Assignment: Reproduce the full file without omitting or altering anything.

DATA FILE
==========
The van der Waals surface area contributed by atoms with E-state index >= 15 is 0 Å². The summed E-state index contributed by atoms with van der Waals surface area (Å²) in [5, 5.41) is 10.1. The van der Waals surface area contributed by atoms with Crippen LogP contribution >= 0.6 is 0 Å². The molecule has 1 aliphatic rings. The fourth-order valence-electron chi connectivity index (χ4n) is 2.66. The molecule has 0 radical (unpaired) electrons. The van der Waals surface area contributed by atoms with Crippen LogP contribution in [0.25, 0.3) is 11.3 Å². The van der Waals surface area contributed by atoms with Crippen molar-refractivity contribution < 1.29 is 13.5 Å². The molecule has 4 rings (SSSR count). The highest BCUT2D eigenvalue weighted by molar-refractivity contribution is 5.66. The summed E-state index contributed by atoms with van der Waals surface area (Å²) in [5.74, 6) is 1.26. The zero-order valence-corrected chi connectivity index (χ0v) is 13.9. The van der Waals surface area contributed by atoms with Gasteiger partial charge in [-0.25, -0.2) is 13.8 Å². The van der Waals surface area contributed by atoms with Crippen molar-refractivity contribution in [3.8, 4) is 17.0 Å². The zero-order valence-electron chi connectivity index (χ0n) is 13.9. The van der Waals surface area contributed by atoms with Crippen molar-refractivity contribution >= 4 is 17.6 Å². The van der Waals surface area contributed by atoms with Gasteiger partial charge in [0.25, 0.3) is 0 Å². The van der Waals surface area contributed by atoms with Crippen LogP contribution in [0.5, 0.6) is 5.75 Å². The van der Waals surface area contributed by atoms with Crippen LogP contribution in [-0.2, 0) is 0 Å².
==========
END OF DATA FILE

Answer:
The van der Waals surface area contributed by atoms with E-state index >= 15 is 0 Å². The summed E-state index contributed by atoms with van der Waals surface area (Å²) in [5, 5.41) is 10.1. The van der Waals surface area contributed by atoms with Crippen LogP contribution >= 0.6 is 0 Å². The molecule has 1 aliphatic rings. The fourth-order valence-electron chi connectivity index (χ4n) is 2.66. The molecule has 0 radical (unpaired) electrons. The van der Waals surface area contributed by atoms with Crippen LogP contribution in [0.25, 0.3) is 11.3 Å². The van der Waals surface area contributed by atoms with Crippen molar-refractivity contribution < 1.29 is 13.5 Å². The molecule has 4 rings (SSSR count). The highest BCUT2D eigenvalue weighted by molar-refractivity contribution is 5.66. The summed E-state index contributed by atoms with van der Waals surface area (Å²) in [5.74, 6) is 1.26. The zero-order valence-corrected chi connectivity index (χ0v) is 13.9. The van der Waals surface area contributed by atoms with Gasteiger partial charge in [-0.25, -0.2) is 13.8 Å². The van der Waals surface area contributed by atoms with Crippen molar-refractivity contribution in [3.8, 4) is 17.0 Å². The zero-order valence-electron chi connectivity index (χ0n) is 13.9. The van der Waals surface area contributed by atoms with Crippen molar-refractivity contribution >= 4 is 17.6 Å². The van der Waals surface area contributed by atoms with Gasteiger partial charge in [0.25, 0.3) is 0 Å². The van der Waals surface area contributed by atoms with Crippen LogP contribution in [0.5, 0.6) is 5.75 Å². The van der Waals surface area contributed by atoms with Crippen LogP contribution in [-0.2, 0) is 0 Å².